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A vast collection of visualization techniques for presenting data. Presented as a periodic table. Found at visual-literacy.org

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An hour before the official annoucement of Osama Bin Laden’s death Keith Urbahn, a 27 year old chief of staff for former defense secretary Donal Rumsfeld tweeted “”So I’m told by a reputable person they have killed Osama Bin Laden. Hot damn.” The speculation about an important announcement was already set in motion in Twitter and many before Urbahn were speculating about what it could be. Some had guessed correctly that Osama Bin Laden had been killed. This created an attentive crowd so when Urbahn, a chief of staff, tweeted with such authority the message spreaded quickly. Among the people that re-tweeted the message was New York Times reporter Brian Selter giving the tweet more value and making it trustworthy.

Social flow has an incredible visual and written analysis on how a single tweet had a massive effect on the newsworld.

Biz Stone is one of Twitters founders. In the following article he discusses the role of Twitter in journalism.

The news applications surprised us… We noticed in prototypes early on, though, that things like earthquakes led to Twitter updates. The first Twitter report of the ground shaking during recent tremors in California, for example, came nine minutes before the first Associated Press alert. So we knew early on that a shared event such as an earthquake would lead people to look at Twitter for news almost without thinking.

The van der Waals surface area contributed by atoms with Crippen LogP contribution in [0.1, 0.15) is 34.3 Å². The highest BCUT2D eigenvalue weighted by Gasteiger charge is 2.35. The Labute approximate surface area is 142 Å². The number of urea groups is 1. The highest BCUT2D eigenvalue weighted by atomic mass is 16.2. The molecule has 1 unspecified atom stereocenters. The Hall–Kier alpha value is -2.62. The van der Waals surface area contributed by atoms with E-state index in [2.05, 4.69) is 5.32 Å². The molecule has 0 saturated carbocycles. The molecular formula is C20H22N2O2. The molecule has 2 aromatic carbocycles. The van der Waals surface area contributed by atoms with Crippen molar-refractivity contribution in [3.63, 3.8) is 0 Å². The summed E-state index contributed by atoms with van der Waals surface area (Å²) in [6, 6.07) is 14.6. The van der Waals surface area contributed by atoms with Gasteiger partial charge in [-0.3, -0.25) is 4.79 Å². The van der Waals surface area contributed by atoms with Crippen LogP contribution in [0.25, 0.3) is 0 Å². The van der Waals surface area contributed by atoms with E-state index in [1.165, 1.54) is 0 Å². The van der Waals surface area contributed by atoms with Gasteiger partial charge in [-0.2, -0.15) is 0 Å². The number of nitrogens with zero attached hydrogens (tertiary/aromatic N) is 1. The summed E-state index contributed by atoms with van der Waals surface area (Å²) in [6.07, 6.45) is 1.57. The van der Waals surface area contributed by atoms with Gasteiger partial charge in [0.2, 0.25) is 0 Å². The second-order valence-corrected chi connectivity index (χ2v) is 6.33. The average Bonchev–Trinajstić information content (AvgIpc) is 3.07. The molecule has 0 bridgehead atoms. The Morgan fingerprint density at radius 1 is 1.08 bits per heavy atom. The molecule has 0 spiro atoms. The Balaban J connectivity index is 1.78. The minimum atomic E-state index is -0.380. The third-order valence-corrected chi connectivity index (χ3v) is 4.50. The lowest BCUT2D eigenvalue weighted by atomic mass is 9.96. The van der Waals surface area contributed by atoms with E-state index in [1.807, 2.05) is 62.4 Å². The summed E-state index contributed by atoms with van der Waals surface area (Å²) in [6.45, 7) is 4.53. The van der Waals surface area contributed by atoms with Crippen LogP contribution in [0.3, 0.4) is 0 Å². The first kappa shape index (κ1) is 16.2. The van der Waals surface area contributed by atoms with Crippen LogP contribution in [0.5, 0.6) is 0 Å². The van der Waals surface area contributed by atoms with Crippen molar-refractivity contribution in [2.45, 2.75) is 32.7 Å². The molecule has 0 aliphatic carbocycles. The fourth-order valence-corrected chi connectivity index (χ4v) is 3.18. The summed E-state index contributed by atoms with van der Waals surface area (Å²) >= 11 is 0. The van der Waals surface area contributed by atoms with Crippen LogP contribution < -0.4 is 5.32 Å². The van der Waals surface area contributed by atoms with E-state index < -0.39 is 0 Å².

Andy Carvin is a senior strategist at NPR. During the protests in Tunisia and Egypt he used his twitter account as a personal news wire. He seeked out sources in Egypt and shared them over his account. He collected tweets and Facebook messages, curated and publish them afterwards. His followers on Twitter helped him by translating and researching questions. The result was a collection of first hand accounts that were published not only via his Twitter account but also by fellow journalists. Articles here and here

Found at Nieman Reports

In February, five journalists from French-speaking public radio stations isolated themselves in a farmhouse in southern France to conduct an experiment. For five days they would stay informed by using only their social networks. Their ground rules forbid them to follow the feeds and tweets of any news media; to be informed, they had to rely solely on the tweets or Facebook offerings of individuals or organizations such as nonprofits, government agencies, or educational institutions. One of the secluded journalists was reporter Janic Tremblay, who works at Radio-Canada. In this article, he describes the experience and the lessons he brought back to his work.

Crowdsourcing Journalism uses a large group of readers to report the news. The information is gathered by an automated agent such as Twitter. It enables the collection and analysis of data contributed by readers and journalists.

The following articles expand on the subject:

The impact of crowdsourcing on journalism by Alfred Hermida

A journalist’s guide to crowdsourcing by Robert Niles

Four crowdsourcing lessons from the Guardian’s (spectacular) expenses-scandal experiment by Michael Andersen

From Wikipedia:

Citizen Media

The term citizen media refers to forms of content produced by private citizens who are otherwise not professional journalists. Citizen journalism, participatory media and democratic media are related principles.

Citizen Journalism

Citizen journalism (also known as “public”, “participatory”, “democratic”, “guerrilla”or “street journalism”) is the concept of members of the public “playing an active role in the process of collecting, reporting, analyzing and disseminating news and information,” according to the seminal 2003 report We Media: How Audiences are Shaping the Future of News and Information. Authors Bowman and Willis say: “The intent of this participation is to provide independent, reliable, accurate, wide-ranging and relevant information that a democracy requires.”